O LED, O LED…, or: The visual rhetoric of ubiquity

A little more technical and granular than we generally get here, but there are a couple of things coming together at the moment that constitute what I think of as the first consumer-level flowering of the visual rhetoric of ubiquity.

Consider this lovely Stephen Fry piece from the Grauniad, discussing the phenomenological and experiential consequences of Motorola’s decision to equip their otherwise “frankly unremarkable” U9 phone with an OLED, or “organic LED,” display. Here’s the money graf:

What is new is that there is no secondary screen; the whole exterior of the phone is pure glossy violet plastic, giving no hint of display capability. The image appears to be going on somehow inside the very surface of the plastic cover. What’s more, if I close the phone while playing a track, a music player now appears – a touch-sensitive music player at that. It is as if you are looking at a perfectly ordinary spectacles case that suddenly decides to show you a television programme and allows you to change channels by touching it. What witchcraft is this?

Witchcraft, sure, or equally so, magic. What Fry’s bumped up against is nothing less than a visual instantiation of the logic of seamlessness, the urge in the design of ubiquitous systems to deny or efface the messiness of everyday life, in favor of an experience “indistinguishable from magic“; I’d argue that what we see here is a novel technical capability rising to meet a pre-existing articulation of value.

Not that I’m necessarily saying that it’s an entirely bad thing, as suspicious of the logic of seamlessness as I am. The first OLED-bearing product in our household – that I’m aware of, anyway – is the rather unbelievably pretty wireless keyboard we picked up from Apple’s new Meatpacking store last weekend, where the OLED application is simply a power-indicator light that’s invisible until switched on. Taken as a whole composition, the keyboard is utterly convincing, and while the indicator is only a small element of the design, it plays a disproportionately strong role in pushing the experience over the threshold separating “pleasurable” from “delightful.”

I have two questions, though maybe they’re really one question posed two different ways. The first is whether “ubicompy” design cues like OLEDs and frameless displays – the closest commercial approximation to which is currently the iPhone – will be anything but a momentary fashion, whether they’ll come to be seen as connoting “late oughties design” every bit as much as a Memphisian explosion of form and color marks objects designed in the early 1980s.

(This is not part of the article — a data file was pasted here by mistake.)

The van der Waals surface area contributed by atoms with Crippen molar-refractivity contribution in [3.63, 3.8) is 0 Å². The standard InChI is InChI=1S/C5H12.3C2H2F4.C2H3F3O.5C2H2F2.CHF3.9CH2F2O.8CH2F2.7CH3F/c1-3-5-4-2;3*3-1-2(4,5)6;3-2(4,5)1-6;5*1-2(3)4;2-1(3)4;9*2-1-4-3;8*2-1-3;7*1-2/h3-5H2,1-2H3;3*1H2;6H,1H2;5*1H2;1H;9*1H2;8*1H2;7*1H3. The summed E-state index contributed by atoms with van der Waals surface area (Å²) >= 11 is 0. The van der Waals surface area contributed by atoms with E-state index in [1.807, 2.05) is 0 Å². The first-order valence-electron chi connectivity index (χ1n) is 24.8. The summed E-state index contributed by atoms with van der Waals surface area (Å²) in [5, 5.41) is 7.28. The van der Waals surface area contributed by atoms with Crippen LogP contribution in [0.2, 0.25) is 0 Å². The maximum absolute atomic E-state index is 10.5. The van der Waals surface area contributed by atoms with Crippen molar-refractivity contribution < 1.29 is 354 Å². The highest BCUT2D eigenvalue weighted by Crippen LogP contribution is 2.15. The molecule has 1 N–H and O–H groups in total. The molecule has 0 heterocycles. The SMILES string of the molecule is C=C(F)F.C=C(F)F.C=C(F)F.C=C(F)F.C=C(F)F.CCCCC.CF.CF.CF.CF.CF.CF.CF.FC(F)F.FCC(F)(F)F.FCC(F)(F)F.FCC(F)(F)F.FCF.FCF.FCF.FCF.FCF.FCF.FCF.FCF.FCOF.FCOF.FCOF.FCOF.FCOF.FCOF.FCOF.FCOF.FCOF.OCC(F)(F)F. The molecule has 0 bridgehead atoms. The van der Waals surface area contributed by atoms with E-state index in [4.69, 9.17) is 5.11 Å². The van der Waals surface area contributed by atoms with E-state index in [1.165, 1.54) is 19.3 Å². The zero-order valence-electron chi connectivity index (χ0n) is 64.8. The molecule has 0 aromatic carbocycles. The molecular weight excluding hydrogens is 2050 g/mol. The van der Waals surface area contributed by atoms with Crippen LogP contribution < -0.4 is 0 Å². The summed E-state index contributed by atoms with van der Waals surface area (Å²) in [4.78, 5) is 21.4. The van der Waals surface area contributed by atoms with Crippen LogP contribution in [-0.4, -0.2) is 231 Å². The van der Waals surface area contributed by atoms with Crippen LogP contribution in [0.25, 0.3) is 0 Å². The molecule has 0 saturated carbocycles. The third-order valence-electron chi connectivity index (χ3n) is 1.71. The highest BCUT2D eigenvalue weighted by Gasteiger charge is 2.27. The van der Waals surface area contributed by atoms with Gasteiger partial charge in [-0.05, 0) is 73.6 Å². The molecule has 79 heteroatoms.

The other has to do with whether this sort of visual vocabulary will support the market differentiation perceived as necessary by the institutions that build these things over the longer term. Clearly, at the moment, Apple and Motorola intend unseamly designs like these to communicate something about their respective brands, and the value propositions that attend them. But it’s not at all clear to me if this is a sustainable strategy, or whether those who got here first will be forced to (cough) “innovate” past an optimized visual design in pursuit of mere distinction.

Obviously, time and the market will tell. In the meantime, I find myself surprisingly open to the language of smoothness, if and when it’s deployed anywhere near as delicately as it is on Apple’s keyboard.

14 responses to “O LED, O LED…, or: The visual rhetoric of ubiquity”

  1. Fred Blasdel says :

    I’m pretty sure your keyboard doesn’t have an OLED in it — If you look *really* closely, you’ll see that there’s a circle of *miniscule* holes machined into the aluminum that the light from a traditional LED escapes through.

  2. AG says :

    Really? Dang. Let me go take a look.

    [Ten seconds later.] Fred, if there’s drillholes there, they are certainly beneath my threshold of perception. Either that’s an OLED, or flawless precision machining at a scale I’ve never seen on a commercial product out of a Chinese factory.

  3. Timo says :

    It surprises me that seamless displays have not been more explored in the past. I remember expecting them to spread rapidly after the weird MP3 Walkmans from Sony in 2006.

    It has always been easy to place LEDs, LCDs or OLEDs underneath a smoky or masked plate of glass or plastic, to give the illusion of framelessness that devices like the U9 (and so many other recent gadgets) give. In fact it’s a trick/hack that we use to make good experience prototypes :)

    But I’m hoping for a move away from smooth, seamless devices (or at least a backlash) if for no other reason that the language doesn’t seem to open up for modification, hacking and user-serviceability.

  4. Timo says :

    If it’s the same light as the mbp, I think Fred’s right, amazingly!

  5. Chris says :

    OLEDs still look like a LED, it’s just how you hide them (harder, actually, as they have lower light levels than normal LEDs). Fred is right, it’s microperferations in the metal.

  6. AG says :

    I pronounce myself way impressed.